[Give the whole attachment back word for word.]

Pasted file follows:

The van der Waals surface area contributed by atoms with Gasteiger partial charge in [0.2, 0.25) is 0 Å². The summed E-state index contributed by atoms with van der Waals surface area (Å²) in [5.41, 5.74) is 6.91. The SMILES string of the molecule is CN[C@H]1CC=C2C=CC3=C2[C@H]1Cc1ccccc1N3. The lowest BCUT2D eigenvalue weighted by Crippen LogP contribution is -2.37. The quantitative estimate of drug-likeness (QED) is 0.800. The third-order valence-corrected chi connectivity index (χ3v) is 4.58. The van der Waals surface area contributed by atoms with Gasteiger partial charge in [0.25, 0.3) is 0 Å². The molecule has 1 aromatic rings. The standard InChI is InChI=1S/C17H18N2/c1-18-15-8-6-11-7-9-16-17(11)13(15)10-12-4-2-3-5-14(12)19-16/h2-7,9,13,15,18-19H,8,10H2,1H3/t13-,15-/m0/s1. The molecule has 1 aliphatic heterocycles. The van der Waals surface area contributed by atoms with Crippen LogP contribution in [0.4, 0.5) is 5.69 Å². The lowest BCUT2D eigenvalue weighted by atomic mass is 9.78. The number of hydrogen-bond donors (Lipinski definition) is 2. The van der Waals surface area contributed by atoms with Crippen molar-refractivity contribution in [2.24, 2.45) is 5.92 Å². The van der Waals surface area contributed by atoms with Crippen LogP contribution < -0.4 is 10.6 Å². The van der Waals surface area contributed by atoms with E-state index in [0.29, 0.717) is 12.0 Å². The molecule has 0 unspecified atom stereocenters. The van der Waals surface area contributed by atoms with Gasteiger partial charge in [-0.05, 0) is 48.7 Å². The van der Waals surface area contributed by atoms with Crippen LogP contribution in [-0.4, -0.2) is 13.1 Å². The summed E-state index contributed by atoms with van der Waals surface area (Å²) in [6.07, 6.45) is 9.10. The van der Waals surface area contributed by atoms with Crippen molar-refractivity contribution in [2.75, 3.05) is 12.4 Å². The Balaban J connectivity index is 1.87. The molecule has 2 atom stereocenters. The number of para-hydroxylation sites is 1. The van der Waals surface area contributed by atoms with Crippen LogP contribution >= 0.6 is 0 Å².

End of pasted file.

The van der Waals surface area contributed by atoms with Gasteiger partial charge in [0.2, 0.25) is 0 Å². The summed E-state index contributed by atoms with van der Waals surface area (Å²) in [5.41, 5.74) is 6.91. The SMILES string of the molecule is CN[C@H]1CC=C2C=CC3=C2[C@H]1Cc1ccccc1N3. The lowest BCUT2D eigenvalue weighted by Crippen LogP contribution is -2.37. The quantitative estimate of drug-likeness (QED) is 0.800. The third-order valence-corrected chi connectivity index (χ3v) is 4.58. The van der Waals surface area contributed by atoms with Gasteiger partial charge in [0.25, 0.3) is 0 Å². The molecule has 1 aromatic rings. The standard InChI is InChI=1S/C17H18N2/c1-18-15-8-6-11-7-9-16-17(11)13(15)10-12-4-2-3-5-14(12)19-16/h2-7,9,13,15,18-19H,8,10H2,1H3/t13-,15-/m0/s1. The molecule has 1 aliphatic heterocycles. The van der Waals surface area contributed by atoms with Crippen LogP contribution in [0.4, 0.5) is 5.69 Å². The lowest BCUT2D eigenvalue weighted by atomic mass is 9.78. The number of hydrogen-bond donors (Lipinski definition) is 2. The van der Waals surface area contributed by atoms with Crippen molar-refractivity contribution in [2.24, 2.45) is 5.92 Å². The van der Waals surface area contributed by atoms with Crippen LogP contribution < -0.4 is 10.6 Å². The van der Waals surface area contributed by atoms with E-state index in [0.29, 0.717) is 12.0 Å². The molecule has 0 unspecified atom stereocenters. The van der Waals surface area contributed by atoms with Gasteiger partial charge in [-0.05, 0) is 48.7 Å². The van der Waals surface area contributed by atoms with Crippen LogP contribution in [-0.4, -0.2) is 13.1 Å². The summed E-state index contributed by atoms with van der Waals surface area (Å²) in [6.07, 6.45) is 9.10. The van der Waals surface area contributed by atoms with Crippen molar-refractivity contribution in [2.75, 3.05) is 12.4 Å². The Balaban J connectivity index is 1.87. The molecule has 2 atom stereocenters. The number of para-hydroxylation sites is 1. The van der Waals surface area contributed by atoms with Crippen LogP contribution >= 0.6 is 0 Å².